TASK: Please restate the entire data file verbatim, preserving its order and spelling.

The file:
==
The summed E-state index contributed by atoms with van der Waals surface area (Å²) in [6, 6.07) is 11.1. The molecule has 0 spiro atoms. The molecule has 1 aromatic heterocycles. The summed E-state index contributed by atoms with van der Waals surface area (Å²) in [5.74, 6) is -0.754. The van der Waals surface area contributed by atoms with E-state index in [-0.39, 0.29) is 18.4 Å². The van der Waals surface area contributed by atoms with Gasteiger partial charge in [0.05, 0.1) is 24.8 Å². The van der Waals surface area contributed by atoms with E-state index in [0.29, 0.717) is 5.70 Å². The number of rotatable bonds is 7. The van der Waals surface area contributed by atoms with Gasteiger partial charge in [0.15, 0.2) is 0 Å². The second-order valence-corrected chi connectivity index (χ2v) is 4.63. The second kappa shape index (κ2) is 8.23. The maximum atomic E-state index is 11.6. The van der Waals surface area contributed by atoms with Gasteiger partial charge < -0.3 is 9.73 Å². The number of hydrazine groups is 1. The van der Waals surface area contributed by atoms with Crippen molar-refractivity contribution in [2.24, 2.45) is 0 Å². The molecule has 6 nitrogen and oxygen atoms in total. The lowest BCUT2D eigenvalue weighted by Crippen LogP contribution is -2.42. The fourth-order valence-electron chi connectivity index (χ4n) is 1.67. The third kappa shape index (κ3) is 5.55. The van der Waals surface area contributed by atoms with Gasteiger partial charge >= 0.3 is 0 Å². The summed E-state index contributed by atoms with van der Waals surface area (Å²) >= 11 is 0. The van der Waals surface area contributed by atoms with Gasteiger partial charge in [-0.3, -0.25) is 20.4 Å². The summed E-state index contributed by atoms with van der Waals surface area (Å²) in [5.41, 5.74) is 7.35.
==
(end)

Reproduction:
The summed E-state index contributed by atoms with van der Waals surface area (Å²) in [6, 6.07) is 11.1. The molecule has 0 spiro atoms. The molecule has 1 aromatic heterocycles. The summed E-state index contributed by atoms with van der Waals surface area (Å²) in [5.74, 6) is -0.754. The van der Waals surface area contributed by atoms with E-state index in [-0.39, 0.29) is 18.4 Å². The van der Waals surface area contributed by atoms with Gasteiger partial charge in [0.05, 0.1) is 24.8 Å². The van der Waals surface area contributed by atoms with E-state index in [0.29, 0.717) is 5.70 Å². The number of rotatable bonds is 7. The van der Waals surface area contributed by atoms with Gasteiger partial charge in [0.15, 0.2) is 0 Å². The second-order valence-corrected chi connectivity index (χ2v) is 4.63. The second kappa shape index (κ2) is 8.23. The maximum atomic E-state index is 11.6. The van der Waals surface area contributed by atoms with Gasteiger partial charge < -0.3 is 9.73 Å². The number of hydrazine groups is 1. The van der Waals surface area contributed by atoms with Crippen molar-refractivity contribution in [2.24, 2.45) is 0 Å². The molecule has 6 nitrogen and oxygen atoms in total. The lowest BCUT2D eigenvalue weighted by Crippen LogP contribution is -2.42. The fourth-order valence-electron chi connectivity index (χ4n) is 1.67. The third kappa shape index (κ3) is 5.55. The van der Waals surface area contributed by atoms with Gasteiger partial charge >= 0.3 is 0 Å². The summed E-state index contributed by atoms with van der Waals surface area (Å²) >= 11 is 0. The van der Waals surface area contributed by atoms with Gasteiger partial charge in [-0.3, -0.25) is 20.4 Å². The summed E-state index contributed by atoms with van der Waals surface area (Å²) in [5.41, 5.74) is 7.35.